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TV time is free, unless you pay for subscriptions, and ad-free, unless it’s not — Got it?

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WASHINGTON– A long time ago, in a galaxy not so far away — it was our own galaxy — people watched television at no cost, with the exception of the cost of the set and the electricity to power it.

It would cost money to program this “radio with pictures.” That had to be paid for. Advertising worked with radio, after all, so why not TV?

Like radio, TV was envisioned as the mass medium for the masses. Well, those who could afford it, anyway. In TV’s early days, programs were sponsored by one company. “Sergeant Bilko,” aka “The Phil Silvers Show,” was sponsored by Philco. Perry Como appeared on “The Kraft Music Hall.”

But with the passage of time, sole sponsorship faded, and TV networks and local channels alike had to get their sales force ready to sell advertising time. With just three over-the-air networks accepting advertising, there was a limited inventory of time. The same was true for local channels, which actually went off the air around 1 a.m. and slept until 6 a.m. or so.

Yet as more time passed, merely having the biggest audience was not enough. Advertisers wanted to know just who was watching these shows. And that’s where demographics came in. Networks started targeting the 18- to 49-year-old demographic in their programming choices, believing that this age group would have enough open-mindedness to consider buying whatever was advertised and the disposable income to make that purchase. Advertisers were already hard at work doing the same.

Naturally, there were exceptions. News programming tended to attract an older audience, so advertisers wanted to pitch to the 25- to 54-year-old set. Saturday morning cartoons targeted TV’s youngest viewers; how many ads included the exhortation “Hey, kids!” in their come-ons?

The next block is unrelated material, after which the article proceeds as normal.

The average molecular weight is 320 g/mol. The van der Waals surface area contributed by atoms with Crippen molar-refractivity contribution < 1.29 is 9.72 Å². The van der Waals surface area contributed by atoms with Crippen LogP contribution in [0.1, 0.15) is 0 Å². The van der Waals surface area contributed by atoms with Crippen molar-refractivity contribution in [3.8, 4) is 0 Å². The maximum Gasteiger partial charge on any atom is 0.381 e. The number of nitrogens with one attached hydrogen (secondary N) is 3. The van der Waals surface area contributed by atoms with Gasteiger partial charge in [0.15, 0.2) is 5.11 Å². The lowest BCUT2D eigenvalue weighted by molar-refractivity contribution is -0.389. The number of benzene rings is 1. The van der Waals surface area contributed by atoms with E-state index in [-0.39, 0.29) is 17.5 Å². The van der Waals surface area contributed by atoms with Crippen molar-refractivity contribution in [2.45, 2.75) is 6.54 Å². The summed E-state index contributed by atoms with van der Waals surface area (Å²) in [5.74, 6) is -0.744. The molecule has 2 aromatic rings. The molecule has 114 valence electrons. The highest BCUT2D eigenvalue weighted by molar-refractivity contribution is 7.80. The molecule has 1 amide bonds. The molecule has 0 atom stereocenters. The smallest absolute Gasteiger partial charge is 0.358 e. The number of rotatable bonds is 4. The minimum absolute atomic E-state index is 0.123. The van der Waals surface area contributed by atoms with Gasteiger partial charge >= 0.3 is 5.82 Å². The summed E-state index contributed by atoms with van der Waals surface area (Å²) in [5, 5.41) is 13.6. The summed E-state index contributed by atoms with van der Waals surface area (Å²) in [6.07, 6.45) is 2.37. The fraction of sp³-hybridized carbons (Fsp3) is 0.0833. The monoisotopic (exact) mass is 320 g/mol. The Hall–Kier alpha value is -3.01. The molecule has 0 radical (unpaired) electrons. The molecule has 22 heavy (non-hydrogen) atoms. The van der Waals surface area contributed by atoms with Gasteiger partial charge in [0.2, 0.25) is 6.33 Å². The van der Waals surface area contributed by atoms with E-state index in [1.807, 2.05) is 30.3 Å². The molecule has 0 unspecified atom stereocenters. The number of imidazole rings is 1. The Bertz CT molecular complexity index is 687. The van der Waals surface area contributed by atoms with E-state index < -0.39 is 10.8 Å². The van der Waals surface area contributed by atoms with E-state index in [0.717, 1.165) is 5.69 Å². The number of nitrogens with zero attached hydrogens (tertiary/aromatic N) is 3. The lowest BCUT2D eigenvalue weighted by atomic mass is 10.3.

Daytime TV was meant to entice anyone still at home during those hours: housewives, the unemployed. Otherwise, we never would have had Madge telling a manicure client “You’re soaking in it,” or the hairiest wrist I’ve ever seen on TV gripping a telephone receiver and asking: “Does your heart sink when the phone rings because it’s usually a debt collector threatening you with garnishments or repossessions?”

As independent stations and over-the-air networks started dotting the landscape, demographics changed, usually for the younger, more ad-impressionable audiences.

Then came cable TV, where viewers got to pay for the privilege of ordering up a set of channels — almost all of which carried advertising.

Satellite TV sprang up, the rooftop dish replacing the set-top box, but offering the consumer even more choices — with more commercials — and higher bills to boot. Welcome to the 500-channel universe!

Our latest advance is streaming TV. For those unclear on the concept, you pay a monthly fee in exchange for everything in that streamer’s library of titles and episodes.

Netflix made money hand over fist with its catalog, and the streamer has been relentless in creating its own exclusive content. But its stock price took a hit when the number of subscribers went down for the first time in, well, maybe ever. That led to Netflix strategy on two fronts. One was trying to put an end to password sharing that lets others outside the household watch it free. The other was devising a service that cost less — but with commercials.

NBC’s Peacock debuted offering two parallel services: its regular service, with ads, and a premium service with no ads — but with an asterisk saying that some programming would include commercials.

If there is something insidious about all this, you’re right. While the Nielsen TV ratings service depends on the proper cross-section of America filling out its weekly diaries to indicate who’s watching what, the streaming service already knows who you are by the information you voluntarily submitted to it online in order to subscribe.

TV advertisers have longed for a way to target advertising to the specific demographics of the viewer. Online ads function in much the same way, albeit with a lot more hit-and-miss. If you’ve made an online purchase, it’s no surprise you’ll start seeing ads for that seller, or maybe its rivals. Or, if you mistakenly click on an ad, you risk seeing its ads for weeks on end. Like when I clicked on a survivalist meals-ready-to-eat website by mistake, and now its ads are still a regular feature of my Facebook feed.

Buyer beware: If you’re getting something free, there are likely strings attached in the form of advertising. And if you get suckered into subscribing to any service that still sells ads to raise revenue, you’ve got only yourself to blame.